AI far from translating emotions effectively; it is still a threat: Expert- QHN

As the advancement of Artificial Intelligence (AI) has given rise to new possibilities in the world of literature, experts and translators feel that there is still time before such tools learn to translate human emotions.

Looking at the increasing presence of AI in all spheres of life, while some translators believe that such technologies could give birth to new opportunities in translation, others are of the opinion that it could also lead to a crisis-like situation.

Speaking to Bhasha on the occasion of International Translation Day on Saturday, Kolkata-based translator and writer V Ramaswami, said that at present, the vocabulary of the machine is very limited, necessitating a human translator to correct it later.

“The vocabulary of the machine is very limited. Yes, one can use Google Translate and then fix and edit it. I am sure this is also being done. But I think it’s much quicker to translate it yourself than to correct a mistranslation again. Hence, the need for a human translator becomes quite clear. A translator can also think about using AI to become more aware and faster,” he told PTI.

Ramaswamy translated Bengali author Manoranjan Byapari’s novel titled “The Nemesis” into English. The book has been selected for the longlist of the JCB Prize for Literature 2023.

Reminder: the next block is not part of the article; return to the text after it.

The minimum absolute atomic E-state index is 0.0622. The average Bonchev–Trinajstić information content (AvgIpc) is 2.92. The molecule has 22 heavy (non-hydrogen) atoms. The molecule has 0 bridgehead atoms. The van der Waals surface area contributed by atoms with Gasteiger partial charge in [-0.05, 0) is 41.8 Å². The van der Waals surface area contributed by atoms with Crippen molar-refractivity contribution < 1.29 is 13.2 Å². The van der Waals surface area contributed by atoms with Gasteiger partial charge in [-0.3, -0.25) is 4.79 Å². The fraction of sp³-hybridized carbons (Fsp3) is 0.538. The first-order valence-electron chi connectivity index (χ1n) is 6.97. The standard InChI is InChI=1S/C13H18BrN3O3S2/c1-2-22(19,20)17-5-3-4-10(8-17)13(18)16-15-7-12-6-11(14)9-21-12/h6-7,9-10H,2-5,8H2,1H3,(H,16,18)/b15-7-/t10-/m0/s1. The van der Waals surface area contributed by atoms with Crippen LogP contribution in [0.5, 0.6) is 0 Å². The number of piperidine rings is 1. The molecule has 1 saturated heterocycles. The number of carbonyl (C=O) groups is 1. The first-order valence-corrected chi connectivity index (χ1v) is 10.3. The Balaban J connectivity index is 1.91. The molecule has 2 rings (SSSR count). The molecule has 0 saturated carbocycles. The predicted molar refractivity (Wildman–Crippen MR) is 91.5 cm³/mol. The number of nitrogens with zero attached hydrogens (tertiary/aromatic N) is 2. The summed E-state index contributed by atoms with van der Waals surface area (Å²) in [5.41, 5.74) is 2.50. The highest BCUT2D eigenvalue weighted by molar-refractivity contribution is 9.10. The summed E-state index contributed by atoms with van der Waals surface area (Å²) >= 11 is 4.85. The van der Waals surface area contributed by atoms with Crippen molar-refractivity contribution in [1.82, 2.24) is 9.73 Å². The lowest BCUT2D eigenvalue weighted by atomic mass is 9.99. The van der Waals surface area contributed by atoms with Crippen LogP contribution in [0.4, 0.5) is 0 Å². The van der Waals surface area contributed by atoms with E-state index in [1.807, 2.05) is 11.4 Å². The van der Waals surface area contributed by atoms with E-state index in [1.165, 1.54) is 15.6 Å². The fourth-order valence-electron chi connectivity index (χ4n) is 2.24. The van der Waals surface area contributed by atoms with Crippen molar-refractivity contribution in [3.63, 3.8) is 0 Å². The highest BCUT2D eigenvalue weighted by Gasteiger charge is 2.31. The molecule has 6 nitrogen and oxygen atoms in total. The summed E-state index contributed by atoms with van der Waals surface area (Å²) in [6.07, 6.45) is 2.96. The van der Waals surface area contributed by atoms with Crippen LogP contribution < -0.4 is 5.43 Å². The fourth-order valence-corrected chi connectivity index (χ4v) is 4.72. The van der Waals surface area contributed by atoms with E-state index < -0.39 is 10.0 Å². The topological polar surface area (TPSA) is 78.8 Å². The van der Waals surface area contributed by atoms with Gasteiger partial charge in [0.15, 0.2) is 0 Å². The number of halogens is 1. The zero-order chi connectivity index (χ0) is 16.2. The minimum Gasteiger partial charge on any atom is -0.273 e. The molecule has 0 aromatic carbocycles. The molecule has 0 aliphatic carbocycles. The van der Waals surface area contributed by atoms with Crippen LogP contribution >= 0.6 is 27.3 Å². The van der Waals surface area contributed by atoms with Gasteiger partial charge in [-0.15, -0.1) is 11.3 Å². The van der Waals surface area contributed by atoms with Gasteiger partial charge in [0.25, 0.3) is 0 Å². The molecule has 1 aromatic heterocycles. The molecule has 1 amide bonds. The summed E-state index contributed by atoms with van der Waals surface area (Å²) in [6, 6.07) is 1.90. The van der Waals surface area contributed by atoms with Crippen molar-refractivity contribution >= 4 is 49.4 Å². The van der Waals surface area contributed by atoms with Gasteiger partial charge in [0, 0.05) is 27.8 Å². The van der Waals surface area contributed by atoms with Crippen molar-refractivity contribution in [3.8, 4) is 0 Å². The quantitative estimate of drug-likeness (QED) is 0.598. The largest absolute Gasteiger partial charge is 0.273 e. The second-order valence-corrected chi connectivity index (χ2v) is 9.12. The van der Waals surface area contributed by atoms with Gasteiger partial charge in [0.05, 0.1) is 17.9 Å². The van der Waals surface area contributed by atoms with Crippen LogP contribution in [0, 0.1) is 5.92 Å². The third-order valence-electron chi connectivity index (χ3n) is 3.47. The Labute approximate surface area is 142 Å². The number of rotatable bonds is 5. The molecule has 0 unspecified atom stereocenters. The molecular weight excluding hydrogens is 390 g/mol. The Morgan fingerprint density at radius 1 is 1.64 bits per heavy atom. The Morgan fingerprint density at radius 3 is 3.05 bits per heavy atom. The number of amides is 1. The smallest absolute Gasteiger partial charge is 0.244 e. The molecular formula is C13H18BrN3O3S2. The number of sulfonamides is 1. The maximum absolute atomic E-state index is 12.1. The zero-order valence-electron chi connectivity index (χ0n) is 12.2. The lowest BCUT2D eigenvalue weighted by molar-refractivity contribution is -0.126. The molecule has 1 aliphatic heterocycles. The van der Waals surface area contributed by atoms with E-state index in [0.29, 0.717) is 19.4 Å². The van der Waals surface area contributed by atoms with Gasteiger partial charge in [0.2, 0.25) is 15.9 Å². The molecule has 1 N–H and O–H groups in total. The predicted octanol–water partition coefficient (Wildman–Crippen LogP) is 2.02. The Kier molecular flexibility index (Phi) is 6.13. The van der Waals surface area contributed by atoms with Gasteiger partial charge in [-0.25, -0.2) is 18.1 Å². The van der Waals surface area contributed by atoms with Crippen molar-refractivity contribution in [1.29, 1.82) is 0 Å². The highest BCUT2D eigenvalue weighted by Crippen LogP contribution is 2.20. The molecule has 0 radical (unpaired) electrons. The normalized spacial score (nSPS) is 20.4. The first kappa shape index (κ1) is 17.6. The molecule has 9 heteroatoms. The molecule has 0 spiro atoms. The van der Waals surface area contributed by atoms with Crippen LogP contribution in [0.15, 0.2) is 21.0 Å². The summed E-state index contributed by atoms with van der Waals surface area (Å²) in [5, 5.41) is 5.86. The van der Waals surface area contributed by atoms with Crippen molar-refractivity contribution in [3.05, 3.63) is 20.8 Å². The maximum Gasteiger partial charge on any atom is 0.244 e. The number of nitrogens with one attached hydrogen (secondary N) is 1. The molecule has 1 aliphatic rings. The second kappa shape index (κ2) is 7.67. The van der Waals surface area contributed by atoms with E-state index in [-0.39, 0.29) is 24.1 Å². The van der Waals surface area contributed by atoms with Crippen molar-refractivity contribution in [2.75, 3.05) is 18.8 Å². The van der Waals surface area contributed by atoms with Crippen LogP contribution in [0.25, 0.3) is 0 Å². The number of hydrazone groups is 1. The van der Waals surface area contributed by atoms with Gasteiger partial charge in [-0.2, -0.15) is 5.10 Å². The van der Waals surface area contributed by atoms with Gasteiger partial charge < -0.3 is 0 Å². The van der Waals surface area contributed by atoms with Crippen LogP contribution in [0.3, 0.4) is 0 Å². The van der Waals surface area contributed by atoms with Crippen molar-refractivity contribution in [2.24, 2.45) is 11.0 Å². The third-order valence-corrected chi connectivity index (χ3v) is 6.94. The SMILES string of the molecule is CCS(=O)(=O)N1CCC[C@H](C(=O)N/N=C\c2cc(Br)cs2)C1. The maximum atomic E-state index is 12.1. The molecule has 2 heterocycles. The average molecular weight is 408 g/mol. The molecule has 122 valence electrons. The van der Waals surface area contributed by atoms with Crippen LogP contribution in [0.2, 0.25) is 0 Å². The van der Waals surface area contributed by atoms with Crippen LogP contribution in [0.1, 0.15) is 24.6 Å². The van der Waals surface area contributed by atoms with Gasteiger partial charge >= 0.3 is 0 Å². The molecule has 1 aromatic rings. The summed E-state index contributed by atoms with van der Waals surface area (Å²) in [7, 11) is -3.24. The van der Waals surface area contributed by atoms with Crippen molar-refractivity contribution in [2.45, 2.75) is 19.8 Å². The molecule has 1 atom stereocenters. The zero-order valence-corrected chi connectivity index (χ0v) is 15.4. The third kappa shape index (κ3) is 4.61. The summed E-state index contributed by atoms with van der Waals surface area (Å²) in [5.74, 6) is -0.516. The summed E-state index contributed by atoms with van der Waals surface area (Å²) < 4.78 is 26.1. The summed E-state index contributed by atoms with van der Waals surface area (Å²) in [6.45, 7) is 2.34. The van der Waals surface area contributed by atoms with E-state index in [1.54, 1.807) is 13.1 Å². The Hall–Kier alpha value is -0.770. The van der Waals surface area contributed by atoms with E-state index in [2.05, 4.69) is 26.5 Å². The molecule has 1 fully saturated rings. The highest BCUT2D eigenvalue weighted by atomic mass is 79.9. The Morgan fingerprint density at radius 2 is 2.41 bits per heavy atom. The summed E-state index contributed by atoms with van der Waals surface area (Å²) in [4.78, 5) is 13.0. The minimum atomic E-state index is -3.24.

He added that AI could be used to become “more informed and aware” while translating.

I have no doubt that someone like me can use AI and benefit from it. What I mean to say is not just use the machine to translate, but rather use it to be more informed and aware while translating,” he said.

When asked whether literary translation done with the help of AI will be able to translate the different dimensions and depth of human emotions in the right context, writer-translator Hansda Sowvendra Shekhar said that the industry needs humans to translate human emotions, as AI will surely make mistakes.

“If AI is able to translate human emotions accurately then it will no longer be be called AI. I’m sure AI will make mistakes and misinterpret things. (And I sincerely hope that happens.) I think we will still need humans to translate human emotions,” the author of “The Adivasi Will Not Dance” said.

Writer-translator Anita Gopalan, who has translated a novel by Geet Chaturvedi into English titled “Simsim”, said that literary translation is “a creative endeavour that requires retaining the essence and beauty of the expressions in the target language”, something that AI is not cabaple of doing at this stage.

“It involves sensing the pulse of language and being able to touch the more subtle layers-cultural nuances and hidden layers of meaning. AI is not very capable of bringing out such linguistic beauty of the original language. Human translators do not always have the right pulse, it is not certain that they will always understand human emotions in the right context, but their success rate is much higher than AI,” Gopalan said.

Publishers, on the other hand, argue that it is not appropriate to use AI for translation work, as it is merely a translation of works and not expressions.

“The translation done with the help of Google is not a translation of expressions but merely a translation of words, due to which the basic essence of the translated material gets distorted. It is possible that in the coming 4-5 years this work will take a more sophisticated and legible form by technical experts,” Prabhat Prakashan director Piyush Kumar said.

While most are against the idea of using artificial intelligence in creative writing, for fears as varied as there are stars in the sky, it has never stopped technology from advancing. However, for now, translations are largely going to be written by humans, for humans.

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